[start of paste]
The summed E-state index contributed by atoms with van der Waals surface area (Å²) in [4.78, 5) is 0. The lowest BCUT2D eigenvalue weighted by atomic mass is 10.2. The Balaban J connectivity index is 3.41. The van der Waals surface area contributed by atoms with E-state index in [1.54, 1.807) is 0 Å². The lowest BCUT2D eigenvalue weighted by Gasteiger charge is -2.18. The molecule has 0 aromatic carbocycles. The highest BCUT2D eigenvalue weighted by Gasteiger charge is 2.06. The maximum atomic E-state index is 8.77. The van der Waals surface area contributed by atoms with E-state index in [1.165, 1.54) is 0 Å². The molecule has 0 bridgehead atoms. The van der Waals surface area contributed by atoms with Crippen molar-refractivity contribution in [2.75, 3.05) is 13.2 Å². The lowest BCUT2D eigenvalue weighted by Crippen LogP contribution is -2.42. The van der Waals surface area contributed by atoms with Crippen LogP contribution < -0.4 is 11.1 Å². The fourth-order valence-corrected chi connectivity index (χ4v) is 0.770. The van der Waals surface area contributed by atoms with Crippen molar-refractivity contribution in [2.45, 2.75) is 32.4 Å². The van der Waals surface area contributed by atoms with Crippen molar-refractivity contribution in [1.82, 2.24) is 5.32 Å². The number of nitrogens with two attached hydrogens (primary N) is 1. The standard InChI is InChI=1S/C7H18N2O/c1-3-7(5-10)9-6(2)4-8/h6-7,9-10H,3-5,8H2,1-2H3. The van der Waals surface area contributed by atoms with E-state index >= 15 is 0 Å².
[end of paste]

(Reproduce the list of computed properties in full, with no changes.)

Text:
The summed E-state index contributed by atoms with van der Waals surface area (Å²) in [4.78, 5) is 0. The lowest BCUT2D eigenvalue weighted by atomic mass is 10.2. The Balaban J connectivity index is 3.41. The van der Waals surface area contributed by atoms with E-state index in [1.54, 1.807) is 0 Å². The lowest BCUT2D eigenvalue weighted by Gasteiger charge is -2.18. The molecule has 0 aromatic carbocycles. The highest BCUT2D eigenvalue weighted by Gasteiger charge is 2.06. The maximum atomic E-state index is 8.77. The van der Waals surface area contributed by atoms with E-state index in [1.165, 1.54) is 0 Å². The molecule has 0 bridgehead atoms. The van der Waals surface area contributed by atoms with Crippen molar-refractivity contribution in [2.75, 3.05) is 13.2 Å². The lowest BCUT2D eigenvalue weighted by Crippen LogP contribution is -2.42. The van der Waals surface area contributed by atoms with Crippen LogP contribution < -0.4 is 11.1 Å². The fourth-order valence-corrected chi connectivity index (χ4v) is 0.770. The van der Waals surface area contributed by atoms with Crippen molar-refractivity contribution in [2.45, 2.75) is 32.4 Å². The van der Waals surface area contributed by atoms with Crippen molar-refractivity contribution in [1.82, 2.24) is 5.32 Å². The number of nitrogens with two attached hydrogens (primary N) is 1. The standard InChI is InChI=1S/C7H18N2O/c1-3-7(5-10)9-6(2)4-8/h6-7,9-10H,3-5,8H2,1-2H3. The van der Waals surface area contributed by atoms with E-state index >= 15 is 0 Å².